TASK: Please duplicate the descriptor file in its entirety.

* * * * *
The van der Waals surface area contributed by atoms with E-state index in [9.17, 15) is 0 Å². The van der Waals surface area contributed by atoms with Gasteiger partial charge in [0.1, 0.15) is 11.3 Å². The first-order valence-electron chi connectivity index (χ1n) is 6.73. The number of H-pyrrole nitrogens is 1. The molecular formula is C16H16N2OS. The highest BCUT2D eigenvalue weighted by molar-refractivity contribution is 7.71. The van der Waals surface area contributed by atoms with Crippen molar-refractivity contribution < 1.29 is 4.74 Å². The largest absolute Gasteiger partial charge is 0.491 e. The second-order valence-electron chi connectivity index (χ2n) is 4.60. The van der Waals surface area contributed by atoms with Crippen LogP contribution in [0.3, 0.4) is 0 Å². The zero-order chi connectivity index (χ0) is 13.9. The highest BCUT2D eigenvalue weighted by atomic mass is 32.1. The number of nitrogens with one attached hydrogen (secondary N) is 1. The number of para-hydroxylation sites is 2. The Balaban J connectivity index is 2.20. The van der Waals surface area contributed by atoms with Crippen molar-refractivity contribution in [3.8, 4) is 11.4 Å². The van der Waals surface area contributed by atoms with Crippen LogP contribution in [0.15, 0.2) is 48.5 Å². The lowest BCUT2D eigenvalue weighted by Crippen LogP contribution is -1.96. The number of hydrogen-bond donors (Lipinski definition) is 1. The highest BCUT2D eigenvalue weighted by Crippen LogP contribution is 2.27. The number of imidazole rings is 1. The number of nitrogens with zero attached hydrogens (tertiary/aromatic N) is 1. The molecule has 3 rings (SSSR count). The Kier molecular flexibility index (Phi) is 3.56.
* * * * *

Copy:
The van der Waals surface area contributed by atoms with E-state index in [9.17, 15) is 0 Å². The van der Waals surface area contributed by atoms with Gasteiger partial charge in [0.1, 0.15) is 11.3 Å². The first-order valence-electron chi connectivity index (χ1n) is 6.73. The number of H-pyrrole nitrogens is 1. The molecular formula is C16H16N2OS. The highest BCUT2D eigenvalue weighted by molar-refractivity contribution is 7.71. The van der Waals surface area contributed by atoms with Crippen molar-refractivity contribution < 1.29 is 4.74 Å². The largest absolute Gasteiger partial charge is 0.491 e. The second-order valence-electron chi connectivity index (χ2n) is 4.60. The van der Waals surface area contributed by atoms with Crippen LogP contribution in [0.3, 0.4) is 0 Å². The zero-order chi connectivity index (χ0) is 13.9. The highest BCUT2D eigenvalue weighted by atomic mass is 32.1. The number of nitrogens with one attached hydrogen (secondary N) is 1. The number of para-hydroxylation sites is 2. The Balaban J connectivity index is 2.20. The van der Waals surface area contributed by atoms with Crippen molar-refractivity contribution in [3.8, 4) is 11.4 Å². The van der Waals surface area contributed by atoms with Crippen LogP contribution in [0.15, 0.2) is 48.5 Å². The lowest BCUT2D eigenvalue weighted by Crippen LogP contribution is -1.96. The number of hydrogen-bond donors (Lipinski definition) is 1. The highest BCUT2D eigenvalue weighted by Crippen LogP contribution is 2.27. The number of imidazole rings is 1. The number of nitrogens with zero attached hydrogens (tertiary/aromatic N) is 1. The molecule has 3 rings (SSSR count). The Kier molecular flexibility index (Phi) is 3.56.